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Modulus is a measure of a composite’s resilience while it is placed under constant increasing stress situations. In other words, the modulus tells how much a composite laminate will move or bend as it is loaded. This defines and characterizes a composite’s stiffness and rigidity in terms of loading and deformation, providing a fundamental building block to designing everything between high performance composites or simply making your next composite design more effective. This modulus is taken from a cured composite or material sample.
In some materials, the modulus of elasticity may be high, seeing it easily with just the eye. As an example, take a rubber band and apply force to it with your hand. The rubber band stretches easily as the material is subjected to a load. It may stretch 10x its original length before it eventually breaks. Most composite laminates are on the opposite end of the modulus spectrum as they do not often bend very much before the eventually break. Conventional composites made with Carbon Fiber, Kevlar, or Fiberglass are generally compared with materials such as aluminum, steel, or concrete, as they do not flex or give as much as more malleable or plastic-like materials such as rubber, nylon, or ABS. Some composite laminates are designed with a low modulus, flexing upon impact such as drift car body panels that absorb energy and magically “pop” back into place after bumping into a wall. Others are engineered with Ultra High Modulus carbon fibers, providing unmatched stiffness as needed reinforcement.
A three-point flexural test or bending test for composite laminates or structures provides a great representation of what modulus is and why it’s important. (In backyard terms this is the break the board over your knee test.) This destructive test of a composite laminate sample measures the deformation as loading is increased over time. A sample composite is subjected to a measured increasing stress (load) as the material’s deformation is simultaneously measured. As stress is increased, the material will deform until it fails or breaks. The information is then translated onto a graph represented like that of a stress / strain curve.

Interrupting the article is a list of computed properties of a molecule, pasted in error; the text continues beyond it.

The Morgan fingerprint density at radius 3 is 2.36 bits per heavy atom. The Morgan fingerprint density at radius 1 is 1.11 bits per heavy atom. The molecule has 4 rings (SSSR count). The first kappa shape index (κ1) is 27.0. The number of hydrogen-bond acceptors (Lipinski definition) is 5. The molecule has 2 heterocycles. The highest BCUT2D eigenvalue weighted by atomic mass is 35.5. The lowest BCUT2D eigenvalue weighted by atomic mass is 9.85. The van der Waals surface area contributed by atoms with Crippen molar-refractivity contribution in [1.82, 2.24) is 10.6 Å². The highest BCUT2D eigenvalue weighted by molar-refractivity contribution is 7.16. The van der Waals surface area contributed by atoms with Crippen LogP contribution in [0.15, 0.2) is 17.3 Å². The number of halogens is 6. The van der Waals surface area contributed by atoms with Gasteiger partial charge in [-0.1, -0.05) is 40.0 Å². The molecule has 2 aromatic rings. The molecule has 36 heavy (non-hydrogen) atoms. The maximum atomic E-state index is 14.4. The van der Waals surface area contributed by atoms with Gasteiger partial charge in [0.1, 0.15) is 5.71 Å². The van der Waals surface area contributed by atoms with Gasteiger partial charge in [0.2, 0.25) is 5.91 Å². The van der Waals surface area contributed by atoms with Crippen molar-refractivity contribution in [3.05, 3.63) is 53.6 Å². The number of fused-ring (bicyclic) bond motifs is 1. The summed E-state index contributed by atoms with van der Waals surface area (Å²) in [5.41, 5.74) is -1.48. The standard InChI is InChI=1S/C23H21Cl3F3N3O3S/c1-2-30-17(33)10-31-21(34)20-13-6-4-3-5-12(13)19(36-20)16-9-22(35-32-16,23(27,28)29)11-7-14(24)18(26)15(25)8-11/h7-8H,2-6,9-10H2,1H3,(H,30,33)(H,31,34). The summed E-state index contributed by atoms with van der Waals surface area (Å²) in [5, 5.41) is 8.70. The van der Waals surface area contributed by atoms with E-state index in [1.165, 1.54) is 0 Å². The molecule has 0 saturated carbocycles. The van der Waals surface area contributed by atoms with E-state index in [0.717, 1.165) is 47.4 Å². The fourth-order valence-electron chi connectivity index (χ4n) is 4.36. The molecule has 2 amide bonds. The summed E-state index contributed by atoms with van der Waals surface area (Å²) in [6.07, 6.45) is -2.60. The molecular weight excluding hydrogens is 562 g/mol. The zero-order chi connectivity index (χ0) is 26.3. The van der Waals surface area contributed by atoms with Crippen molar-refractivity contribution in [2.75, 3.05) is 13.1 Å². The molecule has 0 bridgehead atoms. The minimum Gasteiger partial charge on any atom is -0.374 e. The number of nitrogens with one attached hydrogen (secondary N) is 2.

The Flexural Strength recorded is the greatest stress placed on the specimen before it begins to break. Modulus is then simply defined as this ultimate strength divided by the deformation. The modulus is also illustrated as the slope in the line of a stress / strain curve. A steeper slope is evidence of a stiffer “brittle” high modulus laminate while a gentler slope demonstrates a less rigid, more “plastic” laminate.
On the surface, the flexural modulus is quite simple. Past modulus, these tests and graphs shed light on the determination of failure mechanisms within sample composites and go onto explaining the chemistry of the fibers and resins as the break on a molecular level.
Design with Modulus in Mind
A composite is a mixture of properties shared between fabric and resin. The selection of each will have an impact on the design of your composite and its modulus. Here are some of the factors that determine whether you are getting a high modulus or more flexible composite laminate. This may help make your next part design meet your needs effectively.
Fiber Type and Orientation